Former Comptroller General David Walker today officially launches his new organization to promote fiscal responsibility and debt reduction called the Comeback America Initiative.
Walker has become something of a crusader for addressing the nation’s long-term fiscal problems, including the growth of entitlement spending and the burgeoning debt. Walker said the new group will continue trying to raise awareness about the tough choices the government needs to make, as well as developing a kind of emergency preparedness guide for what happens if the nation runs into an actual debt crisis — like if the Treasury fails to find buyers for its bonds.
Walker says the fundamental problem is that at this point, “there is no way we can grow our way out of our debt problem,” but lawmakers continue to resist deep spending cuts or structural changes in government programs that would address the long-term problem.
Walker has been speaking around the country and joining town halls with Members of Congress and said he believes voters “are ahead of their elected officials” on these issues. “They are starved for leadership, but they can handle tough choices.”
Rep. Peter Welch (D-Vt.) said Walker joined his telephone town hall in December and “I was amazed at the level of interest.” Welsh’s office said more than 11,000 Vermonters joined the call, and more than 1,200 stayed on the call for more than 20 minutes. Walker was able to explain arcane topics in an engaging and understandable way, Welch said, and has a high degree of nonpartisan credibility with voters.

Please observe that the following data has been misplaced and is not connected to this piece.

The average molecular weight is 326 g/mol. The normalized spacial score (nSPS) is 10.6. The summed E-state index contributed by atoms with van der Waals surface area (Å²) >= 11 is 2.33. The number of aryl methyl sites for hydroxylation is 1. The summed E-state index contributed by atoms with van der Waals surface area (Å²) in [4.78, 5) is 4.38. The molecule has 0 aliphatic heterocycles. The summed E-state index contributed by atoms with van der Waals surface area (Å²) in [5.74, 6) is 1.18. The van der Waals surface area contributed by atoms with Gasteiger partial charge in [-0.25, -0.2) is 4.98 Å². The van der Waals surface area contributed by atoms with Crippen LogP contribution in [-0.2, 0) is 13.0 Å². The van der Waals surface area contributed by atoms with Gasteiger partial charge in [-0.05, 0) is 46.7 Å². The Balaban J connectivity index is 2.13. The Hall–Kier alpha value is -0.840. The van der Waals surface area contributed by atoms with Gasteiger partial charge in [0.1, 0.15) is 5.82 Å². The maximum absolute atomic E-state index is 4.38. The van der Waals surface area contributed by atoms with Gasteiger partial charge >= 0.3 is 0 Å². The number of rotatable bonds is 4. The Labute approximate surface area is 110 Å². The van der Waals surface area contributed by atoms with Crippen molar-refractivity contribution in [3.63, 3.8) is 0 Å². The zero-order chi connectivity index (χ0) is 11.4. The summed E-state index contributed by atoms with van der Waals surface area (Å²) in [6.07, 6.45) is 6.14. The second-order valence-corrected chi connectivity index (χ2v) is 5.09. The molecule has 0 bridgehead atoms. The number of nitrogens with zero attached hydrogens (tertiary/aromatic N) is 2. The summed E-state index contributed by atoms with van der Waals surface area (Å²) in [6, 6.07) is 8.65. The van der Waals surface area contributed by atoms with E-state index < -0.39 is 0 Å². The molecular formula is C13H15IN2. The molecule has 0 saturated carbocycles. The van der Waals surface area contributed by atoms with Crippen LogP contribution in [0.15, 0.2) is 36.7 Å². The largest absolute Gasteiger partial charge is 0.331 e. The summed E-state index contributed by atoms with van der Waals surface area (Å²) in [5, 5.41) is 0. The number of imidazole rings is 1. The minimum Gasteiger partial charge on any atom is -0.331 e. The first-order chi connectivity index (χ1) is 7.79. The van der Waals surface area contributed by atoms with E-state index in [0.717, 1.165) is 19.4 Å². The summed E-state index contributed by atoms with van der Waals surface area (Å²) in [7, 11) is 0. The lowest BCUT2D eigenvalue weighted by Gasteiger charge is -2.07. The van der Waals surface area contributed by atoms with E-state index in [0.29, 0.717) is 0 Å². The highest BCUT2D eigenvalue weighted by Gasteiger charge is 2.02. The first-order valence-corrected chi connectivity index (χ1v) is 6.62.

In an effort to reach the masses with the complexities of debt and government expenditure, the Comeback America Initiative website also includes budget-based video games. In one game, visitors can play Uncle Sam choosing to raise or lower taxes or boost spending on job training as debt coins rain down. In another, a pig on a Jet Ski scoots around collecting income icons and consumer goods but has to pay off necessary expenses to advance to the next level.
The group is funded by the Peter G. Peterson Foundation.
Vice President Joe Biden waits to conduct a mock swearing-in ceremony with Sen. Brian Schatz, D-Hawaii, in the Capitol's Old Senate Chamber, December 2, 2014. Schatz was sworn in to serve the remainder of his term since he was appointed to the seat after Sen. Daniel Inouye, D-Hawaii, passed away.